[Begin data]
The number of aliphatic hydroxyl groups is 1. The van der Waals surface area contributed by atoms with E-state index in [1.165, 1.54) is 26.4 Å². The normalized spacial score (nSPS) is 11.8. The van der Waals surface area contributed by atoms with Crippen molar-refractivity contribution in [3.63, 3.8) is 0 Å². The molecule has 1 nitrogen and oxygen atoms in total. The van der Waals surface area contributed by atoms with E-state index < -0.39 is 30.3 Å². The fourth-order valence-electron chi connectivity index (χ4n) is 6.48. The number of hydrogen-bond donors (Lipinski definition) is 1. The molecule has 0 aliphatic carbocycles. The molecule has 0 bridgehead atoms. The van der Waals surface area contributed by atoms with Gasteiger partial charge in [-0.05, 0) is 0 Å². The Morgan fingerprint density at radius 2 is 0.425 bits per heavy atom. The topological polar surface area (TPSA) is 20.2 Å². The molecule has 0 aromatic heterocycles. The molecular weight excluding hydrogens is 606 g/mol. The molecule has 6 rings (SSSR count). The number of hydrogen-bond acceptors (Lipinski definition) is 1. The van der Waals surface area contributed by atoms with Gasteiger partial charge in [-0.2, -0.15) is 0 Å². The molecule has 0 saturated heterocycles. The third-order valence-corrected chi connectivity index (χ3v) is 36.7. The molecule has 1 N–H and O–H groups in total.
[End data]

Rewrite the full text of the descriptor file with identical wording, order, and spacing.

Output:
The number of aliphatic hydroxyl groups is 1. The van der Waals surface area contributed by atoms with E-state index in [1.165, 1.54) is 26.4 Å². The normalized spacial score (nSPS) is 11.8. The van der Waals surface area contributed by atoms with Crippen molar-refractivity contribution in [3.63, 3.8) is 0 Å². The molecule has 1 nitrogen and oxygen atoms in total. The van der Waals surface area contributed by atoms with E-state index < -0.39 is 30.3 Å². The fourth-order valence-electron chi connectivity index (χ4n) is 6.48. The number of hydrogen-bond donors (Lipinski definition) is 1. The molecule has 0 aliphatic carbocycles. The molecule has 0 bridgehead atoms. The van der Waals surface area contributed by atoms with Gasteiger partial charge in [-0.05, 0) is 0 Å². The Morgan fingerprint density at radius 2 is 0.425 bits per heavy atom. The topological polar surface area (TPSA) is 20.2 Å². The molecule has 0 aromatic heterocycles. The molecular weight excluding hydrogens is 606 g/mol. The molecule has 6 rings (SSSR count). The number of hydrogen-bond acceptors (Lipinski definition) is 1. The van der Waals surface area contributed by atoms with Gasteiger partial charge in [-0.2, -0.15) is 0 Å². The molecule has 0 saturated heterocycles. The third-order valence-corrected chi connectivity index (χ3v) is 36.7. The molecule has 1 N–H and O–H groups in total.